Update: Feb 2, 4:38pm
Twenty-two years haven’t erased the tarnishing legacy of accusations levied against Woody Allen for allegedly molesting his adopted daughter, Dylan Farrow. Two weeks after the director was awarded a Golden Globe for lifetime achievement, Farrow has come forward and given an account of the alleged sexual abuse and its impact on her life since the 1992 scandal broke.
The director has never been convicted of child abuse, and the veracity of Farrow’s claims have been the subject of some debate, with a panel of psychiatrists siding with Allen and a judge ruling in favor of Farrow and her mother in a custody battle.
Allen’s attorney released a statement on Sunday: “It is tragic that after 20 years a story engineered by a vengeful lover resurfaces after it was fully vetted and rejected by independent authorities. The one to blame for Dylan’s distress is neither Dylan nor Woody Allen.”
In her statement to the New York Times, Farrow retells the story of her alleged abuse and explains how she’s struggled with Allen’s continuing stardom. She writes:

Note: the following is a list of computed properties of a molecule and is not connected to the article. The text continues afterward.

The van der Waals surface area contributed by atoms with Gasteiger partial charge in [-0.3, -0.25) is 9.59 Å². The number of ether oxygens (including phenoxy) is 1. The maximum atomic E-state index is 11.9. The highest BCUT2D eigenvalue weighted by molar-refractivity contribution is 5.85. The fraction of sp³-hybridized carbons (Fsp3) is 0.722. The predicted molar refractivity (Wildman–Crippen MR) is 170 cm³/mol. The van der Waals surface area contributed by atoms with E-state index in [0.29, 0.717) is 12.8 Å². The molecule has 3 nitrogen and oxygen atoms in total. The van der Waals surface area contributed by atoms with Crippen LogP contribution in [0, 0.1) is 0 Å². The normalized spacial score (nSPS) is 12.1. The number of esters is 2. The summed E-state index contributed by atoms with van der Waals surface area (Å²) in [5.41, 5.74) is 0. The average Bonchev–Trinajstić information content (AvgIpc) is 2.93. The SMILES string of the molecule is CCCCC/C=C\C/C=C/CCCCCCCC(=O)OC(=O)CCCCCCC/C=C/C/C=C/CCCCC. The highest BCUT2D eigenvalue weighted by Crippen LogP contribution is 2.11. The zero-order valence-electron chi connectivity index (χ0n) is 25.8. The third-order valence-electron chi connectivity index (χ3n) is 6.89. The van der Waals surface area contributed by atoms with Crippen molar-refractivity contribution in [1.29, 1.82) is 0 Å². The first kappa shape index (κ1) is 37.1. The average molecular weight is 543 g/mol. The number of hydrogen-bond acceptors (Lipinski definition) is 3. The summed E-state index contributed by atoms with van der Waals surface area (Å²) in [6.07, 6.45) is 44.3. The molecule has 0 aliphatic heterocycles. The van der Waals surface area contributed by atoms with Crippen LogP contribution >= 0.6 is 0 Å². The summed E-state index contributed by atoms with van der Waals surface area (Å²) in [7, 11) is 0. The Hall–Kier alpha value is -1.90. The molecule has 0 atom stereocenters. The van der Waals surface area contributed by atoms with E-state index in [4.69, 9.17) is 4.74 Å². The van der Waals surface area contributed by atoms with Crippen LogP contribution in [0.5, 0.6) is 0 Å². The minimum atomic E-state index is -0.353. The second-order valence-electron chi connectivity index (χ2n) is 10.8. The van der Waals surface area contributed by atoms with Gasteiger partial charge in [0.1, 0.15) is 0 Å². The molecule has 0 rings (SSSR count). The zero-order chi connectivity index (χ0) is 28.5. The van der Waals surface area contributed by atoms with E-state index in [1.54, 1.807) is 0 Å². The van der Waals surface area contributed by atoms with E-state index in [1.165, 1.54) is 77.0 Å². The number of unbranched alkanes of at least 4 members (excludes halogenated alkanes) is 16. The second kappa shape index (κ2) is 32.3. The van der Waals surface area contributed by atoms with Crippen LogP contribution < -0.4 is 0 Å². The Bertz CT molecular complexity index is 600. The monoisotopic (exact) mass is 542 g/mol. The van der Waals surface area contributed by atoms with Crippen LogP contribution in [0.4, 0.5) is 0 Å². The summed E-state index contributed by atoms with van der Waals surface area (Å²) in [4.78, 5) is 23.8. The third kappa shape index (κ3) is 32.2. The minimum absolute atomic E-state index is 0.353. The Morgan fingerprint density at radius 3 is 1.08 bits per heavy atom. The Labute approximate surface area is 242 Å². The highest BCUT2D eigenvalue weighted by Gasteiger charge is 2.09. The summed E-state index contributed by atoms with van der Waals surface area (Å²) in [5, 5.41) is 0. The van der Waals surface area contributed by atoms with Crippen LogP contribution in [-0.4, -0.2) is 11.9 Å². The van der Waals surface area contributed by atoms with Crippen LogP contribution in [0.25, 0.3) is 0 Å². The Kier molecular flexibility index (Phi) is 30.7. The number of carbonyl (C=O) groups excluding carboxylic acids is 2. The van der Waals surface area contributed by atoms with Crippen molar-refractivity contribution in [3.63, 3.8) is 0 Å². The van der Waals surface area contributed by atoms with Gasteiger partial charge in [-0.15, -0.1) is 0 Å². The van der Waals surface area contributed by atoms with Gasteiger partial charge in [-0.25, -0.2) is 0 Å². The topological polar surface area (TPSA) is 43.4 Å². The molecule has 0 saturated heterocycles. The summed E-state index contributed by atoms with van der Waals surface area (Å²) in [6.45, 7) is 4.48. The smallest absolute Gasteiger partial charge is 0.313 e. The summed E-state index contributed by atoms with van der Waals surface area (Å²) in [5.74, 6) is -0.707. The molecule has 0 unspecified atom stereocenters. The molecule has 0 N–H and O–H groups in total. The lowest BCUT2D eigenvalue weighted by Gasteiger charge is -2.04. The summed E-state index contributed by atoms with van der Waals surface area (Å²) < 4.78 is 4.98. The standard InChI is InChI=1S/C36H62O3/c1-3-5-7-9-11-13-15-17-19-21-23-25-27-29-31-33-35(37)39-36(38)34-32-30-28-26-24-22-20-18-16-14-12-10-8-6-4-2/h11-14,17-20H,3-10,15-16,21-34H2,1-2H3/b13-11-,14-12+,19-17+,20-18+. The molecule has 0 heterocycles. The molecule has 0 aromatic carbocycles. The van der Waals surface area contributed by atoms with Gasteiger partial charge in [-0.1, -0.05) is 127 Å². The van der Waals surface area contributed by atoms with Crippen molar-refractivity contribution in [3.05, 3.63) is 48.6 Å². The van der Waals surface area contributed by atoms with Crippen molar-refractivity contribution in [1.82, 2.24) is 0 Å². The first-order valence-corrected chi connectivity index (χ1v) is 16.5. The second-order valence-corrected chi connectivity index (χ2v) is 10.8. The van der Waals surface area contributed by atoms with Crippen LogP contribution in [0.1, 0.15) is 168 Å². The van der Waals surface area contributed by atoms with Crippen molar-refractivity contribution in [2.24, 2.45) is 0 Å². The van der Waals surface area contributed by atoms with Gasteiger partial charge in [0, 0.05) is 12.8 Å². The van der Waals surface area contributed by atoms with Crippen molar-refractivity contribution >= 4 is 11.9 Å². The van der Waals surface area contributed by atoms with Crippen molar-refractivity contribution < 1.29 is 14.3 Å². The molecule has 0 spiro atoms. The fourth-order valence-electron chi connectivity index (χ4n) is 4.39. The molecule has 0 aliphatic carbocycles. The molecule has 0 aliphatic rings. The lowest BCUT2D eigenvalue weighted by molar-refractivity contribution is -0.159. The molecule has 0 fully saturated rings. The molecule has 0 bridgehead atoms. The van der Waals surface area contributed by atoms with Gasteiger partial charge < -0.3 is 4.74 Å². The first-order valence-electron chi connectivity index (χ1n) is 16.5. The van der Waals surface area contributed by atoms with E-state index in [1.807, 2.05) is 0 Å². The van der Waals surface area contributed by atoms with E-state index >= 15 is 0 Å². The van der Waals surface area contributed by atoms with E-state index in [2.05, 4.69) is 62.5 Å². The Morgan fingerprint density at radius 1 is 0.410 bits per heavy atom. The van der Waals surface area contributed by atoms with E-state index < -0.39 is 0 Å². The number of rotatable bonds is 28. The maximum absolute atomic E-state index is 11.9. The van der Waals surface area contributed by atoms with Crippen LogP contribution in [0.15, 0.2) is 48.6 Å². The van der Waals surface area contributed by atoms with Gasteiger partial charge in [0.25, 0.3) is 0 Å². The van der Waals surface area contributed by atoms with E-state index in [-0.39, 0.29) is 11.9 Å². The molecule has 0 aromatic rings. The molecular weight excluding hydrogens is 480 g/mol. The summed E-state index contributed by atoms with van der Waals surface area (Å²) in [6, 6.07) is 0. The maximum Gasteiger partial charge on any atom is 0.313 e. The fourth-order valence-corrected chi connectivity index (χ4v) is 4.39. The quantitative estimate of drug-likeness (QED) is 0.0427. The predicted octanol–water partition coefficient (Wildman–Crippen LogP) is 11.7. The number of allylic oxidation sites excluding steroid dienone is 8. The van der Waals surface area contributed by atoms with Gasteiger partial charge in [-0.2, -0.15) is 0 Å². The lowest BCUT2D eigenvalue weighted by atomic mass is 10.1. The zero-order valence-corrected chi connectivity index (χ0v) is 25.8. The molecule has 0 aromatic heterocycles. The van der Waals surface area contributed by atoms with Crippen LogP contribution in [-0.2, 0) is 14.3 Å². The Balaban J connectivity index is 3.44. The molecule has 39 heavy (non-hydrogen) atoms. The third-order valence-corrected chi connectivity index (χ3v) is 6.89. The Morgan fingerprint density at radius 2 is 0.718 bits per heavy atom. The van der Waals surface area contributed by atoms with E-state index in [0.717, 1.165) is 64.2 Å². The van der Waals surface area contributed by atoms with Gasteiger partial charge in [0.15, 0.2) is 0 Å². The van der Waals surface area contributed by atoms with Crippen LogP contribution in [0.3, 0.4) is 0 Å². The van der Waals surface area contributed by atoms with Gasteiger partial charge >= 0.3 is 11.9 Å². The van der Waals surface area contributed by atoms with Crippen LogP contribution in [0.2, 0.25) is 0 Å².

That he got away with what he did to me haunted me as I grew up. I was stricken with guilt that I had allowed him to be near other little girls. I was terrified of being touched by men. I developed an eating disorder. I began cutting myself.
That torment was made worse by Hollywood. All but a precious few (my heroes) turned a blind eye. Most found it easier to accept the ambiguity, to say, “who can say what happened,” to pretend that nothing was wrong. Actors praised him at awards shows. Networks put him on TV. Critics put him in magazines. Each time I saw my abuser’s face — on a poster, on a T-shirt, on television — I could only hide my panic until I found a place to be alone and fall apart.
You can read the full statement here.
This story was updated with a statement from Woody Allen’s attorney.